The public is divided over whether the use of marijuana should be legal or not; half (50%) oppose legalization while nearly as many (45%) favor legalizing marijuana. Support for legalizing marijuana is up slightly since March, 2010; and over the past 40 years – drawing on trends from Gallup and the General Social Survey – support for legalizing marijuana has never been higher.
Young people under the age of 30 favor legalizing the use of marijuana by a 54%-42% margin. Opinion is divided among those in middle age groups. Those 65 and older are broadly opposed to legalization (66% illegal, 30% legal).
Given that the number of people who agree with legalization has been rising by about 1% per year, the message here is clear:
We need to keep talking about this issue with everyone we know. If we continue to educate our fellow citizens, many of whom still buy into the Reefer Madness propaganda of yesteryear, support for ending marijuana prohibition will be the majority opinion sooner than we think.
On Friday, February 18, The Seattle Times ran an editorial endorsing HB 1550, a bill introduced by Rep. Mary Lou Dickerson that would tax and regulate marijuana in the state of Washington. The editorial was thoughtful, reasoned, and logical. Apparently, the Office of National Drug Control Policy doesn’t appreciate this kind of rabble-rousing.
Beyond the obvious chilling of First Amendment rights implicated by an executive official making such a request, one can only assume that Czar Kerlikowske is making the cross-country flight on the American taxpayer dime. At the very least, Czar Kerlikowske will be ‘bullying’ the editorial board on the clock, meaning the taxpayer is paying for him to do this. Considering we’re paying for his flight and his meeting, we should at least be able to sit in via the Internet! In the interest of a transparent government, please join us in requesting that this meeting be streamed live via the World Wide Web.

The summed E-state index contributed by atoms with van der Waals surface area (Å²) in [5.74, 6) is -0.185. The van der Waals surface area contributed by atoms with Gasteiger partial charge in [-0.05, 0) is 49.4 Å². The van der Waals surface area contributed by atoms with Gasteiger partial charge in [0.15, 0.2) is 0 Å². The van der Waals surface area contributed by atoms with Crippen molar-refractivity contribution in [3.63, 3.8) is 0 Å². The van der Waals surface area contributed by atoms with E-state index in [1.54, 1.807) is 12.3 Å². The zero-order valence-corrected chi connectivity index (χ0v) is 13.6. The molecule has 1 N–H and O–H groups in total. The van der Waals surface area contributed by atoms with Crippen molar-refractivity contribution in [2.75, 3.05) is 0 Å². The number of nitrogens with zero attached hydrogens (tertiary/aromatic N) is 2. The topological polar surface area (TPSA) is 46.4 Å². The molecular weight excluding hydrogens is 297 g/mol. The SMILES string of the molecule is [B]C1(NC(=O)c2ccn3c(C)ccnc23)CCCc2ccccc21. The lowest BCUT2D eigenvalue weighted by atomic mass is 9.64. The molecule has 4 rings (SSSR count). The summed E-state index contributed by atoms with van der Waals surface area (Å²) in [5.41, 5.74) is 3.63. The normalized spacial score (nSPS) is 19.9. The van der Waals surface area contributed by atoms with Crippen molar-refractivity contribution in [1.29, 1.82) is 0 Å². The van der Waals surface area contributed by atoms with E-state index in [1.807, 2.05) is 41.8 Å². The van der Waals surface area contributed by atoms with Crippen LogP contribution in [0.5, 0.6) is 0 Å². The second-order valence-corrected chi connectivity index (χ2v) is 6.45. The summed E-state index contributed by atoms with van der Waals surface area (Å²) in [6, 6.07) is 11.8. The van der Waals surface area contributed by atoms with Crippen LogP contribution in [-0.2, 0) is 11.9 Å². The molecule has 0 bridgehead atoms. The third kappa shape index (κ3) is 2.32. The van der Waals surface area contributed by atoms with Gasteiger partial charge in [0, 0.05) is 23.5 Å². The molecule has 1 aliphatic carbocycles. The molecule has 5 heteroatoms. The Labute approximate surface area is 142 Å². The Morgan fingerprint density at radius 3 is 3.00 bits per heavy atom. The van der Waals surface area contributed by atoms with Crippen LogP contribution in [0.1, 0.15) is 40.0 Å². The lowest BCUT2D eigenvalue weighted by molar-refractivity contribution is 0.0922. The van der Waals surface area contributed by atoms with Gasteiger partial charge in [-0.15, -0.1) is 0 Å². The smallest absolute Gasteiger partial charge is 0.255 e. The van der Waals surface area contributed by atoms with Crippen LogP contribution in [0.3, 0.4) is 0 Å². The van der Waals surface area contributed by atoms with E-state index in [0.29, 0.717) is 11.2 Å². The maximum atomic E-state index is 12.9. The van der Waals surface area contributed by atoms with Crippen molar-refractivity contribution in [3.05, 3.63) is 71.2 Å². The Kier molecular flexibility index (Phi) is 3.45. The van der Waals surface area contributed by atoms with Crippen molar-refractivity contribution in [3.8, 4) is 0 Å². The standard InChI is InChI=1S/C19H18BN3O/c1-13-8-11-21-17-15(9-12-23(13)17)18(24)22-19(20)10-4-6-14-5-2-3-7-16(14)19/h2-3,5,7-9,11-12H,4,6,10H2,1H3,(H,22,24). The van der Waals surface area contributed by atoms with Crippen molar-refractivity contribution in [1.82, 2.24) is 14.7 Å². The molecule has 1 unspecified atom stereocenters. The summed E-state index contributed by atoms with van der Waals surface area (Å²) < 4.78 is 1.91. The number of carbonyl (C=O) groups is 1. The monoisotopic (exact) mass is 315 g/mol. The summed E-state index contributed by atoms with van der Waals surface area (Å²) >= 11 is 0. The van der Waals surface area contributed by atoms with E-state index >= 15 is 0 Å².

Drug czar Gil Kerlikowske has stated on many occasions that his vocabulary does not include the word “legalization.” Now today, we learn that our nation’s top drug warrior doesn’t know the meaning of the word “prohibition” either.
Sadly, I’m not making this up.
In an online video interview today with the Washington Post, Kerlikowske says the Obama administration is “very much opposed” to taxing and regulating marijuana because—get this—he says the taxes paid on alcohol do not make up for the “criminal justice, health care, [and] social costs” of alcohol consumption. Oh, and he just assumes taxes on marijuana wouldn’t either, though he doesn’t bother to mention the billions of dollars we could save on law enforcement, prison, judicial and environmental costs by calling for an end to the futile and unwinnable war the government wages against our country’s largest cash crop and the millions of otherwise law-abiding Americans who use it.
This bizarre answer prompts Post editor Fred Hiatt, the interviewer, to ask an obvious question: “So … are you looking at the prohibition of alcohol?”
The drug czar chuckles. “No,” he says, “we’re not exploring prohibition.” Continue reading →